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Cook: Okay. Will you summarize the bullish case for silver and why you think it should be purchased now?
Butler: Itís greatly undervalued compared to its supply and demand fundamentals. Itís undervalued on a relative basis compared to everything else, including gold. Thereís a smaller amount available for investment than at any time in hundreds of years. Itís under-owned, under-appreciated, misunderstood and overlooked by the investment world. Itís about as far away from being in a bubble as it can be, yet is a prime candidate for becoming a future bubble. It has been pre-sold (shorted) to an extent never witnessed in any other item, which guarantees it must be purchased or delivered against at some point. Institutions can easily own it for the first time. It is vital for modern life. It canít go bankrupt or become worthless and can soar in price by many times its current price. It is easy to buy. All these statements can be verified easily and I canít think of one valid reason why it shouldnít be bought.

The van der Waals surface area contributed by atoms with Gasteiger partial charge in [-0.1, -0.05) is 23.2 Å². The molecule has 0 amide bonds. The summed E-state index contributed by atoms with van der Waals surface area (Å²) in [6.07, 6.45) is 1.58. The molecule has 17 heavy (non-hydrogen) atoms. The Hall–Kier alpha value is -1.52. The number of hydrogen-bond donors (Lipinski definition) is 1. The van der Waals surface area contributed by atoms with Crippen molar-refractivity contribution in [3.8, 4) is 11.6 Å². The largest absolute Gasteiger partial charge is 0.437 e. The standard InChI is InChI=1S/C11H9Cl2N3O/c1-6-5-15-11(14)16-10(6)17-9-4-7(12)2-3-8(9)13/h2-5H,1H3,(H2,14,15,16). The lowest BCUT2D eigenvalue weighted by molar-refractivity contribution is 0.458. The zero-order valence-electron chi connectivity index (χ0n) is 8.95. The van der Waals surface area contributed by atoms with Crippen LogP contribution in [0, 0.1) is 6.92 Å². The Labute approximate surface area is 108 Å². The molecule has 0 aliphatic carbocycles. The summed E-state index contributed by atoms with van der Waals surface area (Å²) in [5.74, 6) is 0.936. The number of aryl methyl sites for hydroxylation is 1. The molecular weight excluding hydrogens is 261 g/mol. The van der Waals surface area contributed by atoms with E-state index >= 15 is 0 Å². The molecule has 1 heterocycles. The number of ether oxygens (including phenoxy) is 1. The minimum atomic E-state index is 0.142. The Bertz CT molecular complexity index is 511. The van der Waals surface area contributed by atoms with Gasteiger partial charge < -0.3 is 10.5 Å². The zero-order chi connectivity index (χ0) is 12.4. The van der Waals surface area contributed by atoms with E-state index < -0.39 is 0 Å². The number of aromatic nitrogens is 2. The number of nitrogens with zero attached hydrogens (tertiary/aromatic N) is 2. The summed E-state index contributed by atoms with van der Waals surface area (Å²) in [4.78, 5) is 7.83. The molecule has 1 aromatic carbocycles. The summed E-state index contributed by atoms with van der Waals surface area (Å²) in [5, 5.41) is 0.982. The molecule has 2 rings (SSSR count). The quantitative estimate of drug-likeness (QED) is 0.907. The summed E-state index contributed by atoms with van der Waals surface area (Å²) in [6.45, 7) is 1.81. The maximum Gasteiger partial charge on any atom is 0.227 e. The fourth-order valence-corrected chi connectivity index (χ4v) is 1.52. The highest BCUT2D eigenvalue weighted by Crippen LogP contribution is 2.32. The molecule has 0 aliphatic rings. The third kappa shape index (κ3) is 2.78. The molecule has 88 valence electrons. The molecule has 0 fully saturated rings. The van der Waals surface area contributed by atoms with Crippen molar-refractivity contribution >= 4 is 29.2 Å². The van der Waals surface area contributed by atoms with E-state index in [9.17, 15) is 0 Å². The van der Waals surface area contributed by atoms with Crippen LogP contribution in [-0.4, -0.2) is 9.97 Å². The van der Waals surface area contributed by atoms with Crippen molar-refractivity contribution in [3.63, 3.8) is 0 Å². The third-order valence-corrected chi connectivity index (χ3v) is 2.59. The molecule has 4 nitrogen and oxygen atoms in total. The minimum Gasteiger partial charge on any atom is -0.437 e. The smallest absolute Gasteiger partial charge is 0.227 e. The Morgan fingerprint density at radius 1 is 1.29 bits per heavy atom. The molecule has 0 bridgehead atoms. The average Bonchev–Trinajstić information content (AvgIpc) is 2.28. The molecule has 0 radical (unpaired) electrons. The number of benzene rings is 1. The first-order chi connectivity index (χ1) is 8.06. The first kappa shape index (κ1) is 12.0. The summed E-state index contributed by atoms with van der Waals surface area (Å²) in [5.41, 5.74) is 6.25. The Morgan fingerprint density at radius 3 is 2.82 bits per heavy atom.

Cook: Thank you for a great interview.
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* Jill Treanor * The Guardian, * Monday February 18 2008
This article appeared in the Guardian on Monday February 18 2008 on p22 of the Financial section. It was last updated at 00:03 on February 18 2008.
More than £25bn has been wiped off the stockmarket value of Britain's major banks this month as concern about the impact of the credit crunch reverberates around the sector.
The 10% drop in the first two weeks of February underlines investor concern that further write-offs of investments in exotic instruments related to the sub-prime mortgage sector in the US may be needed.